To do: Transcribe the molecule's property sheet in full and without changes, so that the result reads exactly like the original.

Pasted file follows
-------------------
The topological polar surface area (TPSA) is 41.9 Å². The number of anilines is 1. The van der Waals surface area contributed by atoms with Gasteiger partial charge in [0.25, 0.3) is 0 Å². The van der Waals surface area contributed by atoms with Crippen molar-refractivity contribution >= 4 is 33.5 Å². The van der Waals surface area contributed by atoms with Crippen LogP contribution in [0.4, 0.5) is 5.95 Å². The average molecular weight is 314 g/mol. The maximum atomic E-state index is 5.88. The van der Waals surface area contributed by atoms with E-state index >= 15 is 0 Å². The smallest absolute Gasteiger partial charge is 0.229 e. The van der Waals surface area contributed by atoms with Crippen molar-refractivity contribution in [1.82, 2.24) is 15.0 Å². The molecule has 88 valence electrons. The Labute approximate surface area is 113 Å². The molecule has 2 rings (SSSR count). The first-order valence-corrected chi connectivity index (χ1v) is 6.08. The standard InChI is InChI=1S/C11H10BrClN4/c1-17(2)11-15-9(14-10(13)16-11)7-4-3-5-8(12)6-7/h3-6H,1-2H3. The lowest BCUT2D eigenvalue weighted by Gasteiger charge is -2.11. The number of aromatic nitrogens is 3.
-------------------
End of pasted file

The topological polar surface area (TPSA) is 41.9 Å². The number of anilines is 1. The van der Waals surface area contributed by atoms with Gasteiger partial charge in [0.25, 0.3) is 0 Å². The van der Waals surface area contributed by atoms with Crippen molar-refractivity contribution >= 4 is 33.5 Å². The van der Waals surface area contributed by atoms with Crippen LogP contribution in [0.4, 0.5) is 5.95 Å². The average molecular weight is 314 g/mol. The maximum atomic E-state index is 5.88. The van der Waals surface area contributed by atoms with E-state index >= 15 is 0 Å². The smallest absolute Gasteiger partial charge is 0.229 e. The van der Waals surface area contributed by atoms with Crippen molar-refractivity contribution in [1.82, 2.24) is 15.0 Å². The molecule has 88 valence electrons. The Labute approximate surface area is 113 Å². The molecule has 2 rings (SSSR count). The first-order valence-corrected chi connectivity index (χ1v) is 6.08. The standard InChI is InChI=1S/C11H10BrClN4/c1-17(2)11-15-9(14-10(13)16-11)7-4-3-5-8(12)6-7/h3-6H,1-2H3. The lowest BCUT2D eigenvalue weighted by Gasteiger charge is -2.11. The number of aromatic nitrogens is 3.